GANGNEUNG, South Korea (Reuters) - China’s Sui Wenjing and Han Cong took the lead in pairs figure skating on Wednesday with an incandescent short program, edging out Olympic Athletes of Russia Evgenia Tarasova and Vladimir Morozov by less than a point.
Skating to “Hallelujah” by Leonard Cohen, Sui and Han snapped out a clean series of triples that earned them 82.39 points and put them at the top of a tightly-packed leaderboard.
“I think today we did quite well,” Sui said. “We enjoyed ourselves. I think tomorrow we can show our best.
“When we prepare, before I make up, I cried because I felt both excited and nervous. When we finished, we knew we did well, and I just wanted to cry.”
Tarasova pumped her fist after she and Morozov finished their fiery routine to Sergei Rachmaninov’s “Piano Concerto No. 2” that earned them 81.68.
The pair had been among the Olympic Athletes from Russia squad who won silver in the team event earlier this week but the excitement of that success had vanished by the time they stepped onto the ice on Wednesday, Tarasova said.
“We put the medals away for a while,” she told reporters. “We did as if we had just come to a competition and started everything from scratch.”
Meagan Duhamel and Eric Radford, who won gold with Canada in the team event, amassed 76.82 points for third place, their routine slightly marred when Duhamel put her foot down on the thrown triple Lutz.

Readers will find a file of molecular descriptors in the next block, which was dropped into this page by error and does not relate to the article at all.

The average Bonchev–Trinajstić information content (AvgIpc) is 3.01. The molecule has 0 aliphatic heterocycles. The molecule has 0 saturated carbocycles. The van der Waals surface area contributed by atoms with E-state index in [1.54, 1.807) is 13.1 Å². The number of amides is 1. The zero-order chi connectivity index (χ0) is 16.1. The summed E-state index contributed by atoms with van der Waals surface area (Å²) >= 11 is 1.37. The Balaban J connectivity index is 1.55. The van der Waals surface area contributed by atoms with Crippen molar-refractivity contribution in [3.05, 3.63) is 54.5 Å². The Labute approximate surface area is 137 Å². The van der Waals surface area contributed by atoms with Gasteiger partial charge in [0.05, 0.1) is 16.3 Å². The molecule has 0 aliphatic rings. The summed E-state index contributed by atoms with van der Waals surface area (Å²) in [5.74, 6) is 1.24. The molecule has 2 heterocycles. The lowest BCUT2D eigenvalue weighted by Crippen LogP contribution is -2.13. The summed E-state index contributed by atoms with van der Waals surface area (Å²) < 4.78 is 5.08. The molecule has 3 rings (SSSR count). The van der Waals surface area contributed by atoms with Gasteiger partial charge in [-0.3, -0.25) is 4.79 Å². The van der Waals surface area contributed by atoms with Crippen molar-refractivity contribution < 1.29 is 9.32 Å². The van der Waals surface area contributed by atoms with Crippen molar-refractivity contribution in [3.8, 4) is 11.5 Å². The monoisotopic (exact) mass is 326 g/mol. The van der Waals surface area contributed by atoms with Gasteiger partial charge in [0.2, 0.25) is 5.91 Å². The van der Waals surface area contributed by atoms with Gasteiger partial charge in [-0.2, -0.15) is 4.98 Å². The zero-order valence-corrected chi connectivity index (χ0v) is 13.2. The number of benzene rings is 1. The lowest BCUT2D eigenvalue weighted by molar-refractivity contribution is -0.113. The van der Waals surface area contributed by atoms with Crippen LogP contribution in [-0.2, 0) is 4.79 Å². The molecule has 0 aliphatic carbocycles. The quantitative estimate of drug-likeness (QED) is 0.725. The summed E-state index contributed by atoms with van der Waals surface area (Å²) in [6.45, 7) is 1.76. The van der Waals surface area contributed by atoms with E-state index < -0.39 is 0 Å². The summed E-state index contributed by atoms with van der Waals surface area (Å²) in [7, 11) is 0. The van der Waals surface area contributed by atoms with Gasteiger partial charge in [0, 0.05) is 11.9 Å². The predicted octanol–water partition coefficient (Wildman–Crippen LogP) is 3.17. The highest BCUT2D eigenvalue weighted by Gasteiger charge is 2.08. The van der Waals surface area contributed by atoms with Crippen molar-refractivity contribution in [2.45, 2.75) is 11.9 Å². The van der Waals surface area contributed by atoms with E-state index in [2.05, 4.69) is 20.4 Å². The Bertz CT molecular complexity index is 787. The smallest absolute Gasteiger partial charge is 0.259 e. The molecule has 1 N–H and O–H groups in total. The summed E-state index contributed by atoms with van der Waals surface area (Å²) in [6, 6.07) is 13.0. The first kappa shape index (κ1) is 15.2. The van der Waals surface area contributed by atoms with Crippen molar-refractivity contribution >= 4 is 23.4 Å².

“Considering the stress and the pressure of the Olympics, the competition has been very good,” Duhamel told reporters.
“I knew that one major error would take us out of medal contention and we didn’t want to do that. We wanted to go into the long program in the hunt for a medal and that’s where we are.”
The competition continues on Thursday with the free skate, after which medals will be awarded.
One performance that stood out not only for its beauty but also for political ramifications was that of North Korean pair Ryom Tae Ok and Kim Ju Sik.
They completed a clean skate in front of a crowd of jubilant supporters at the Gangneung Ice Arena, earning a personal best score of 69.40 points to rank 11th overall.
The skaters were the first North Koreans to qualify for the Pyeongchang Games after they finished in the top six at a competition in Germany in September, but for many months it was unclear whether they would turn up in South Korea.
However, North Korea eventually agreed to compete in Pyeongchang after the South and the International Olympic Committee (IOC) encouraged it to take part as a peace gesture.
North Korea did not have any athletes at the 2014 Sochi Winter Games but have sent 22 to Pyeongchang, including 12 ice hockey players in a combined North and South Korean women’s team.
Reporting by Elaine Lies and Gabrielle Tétrault-Farber; Editing by John O'Brien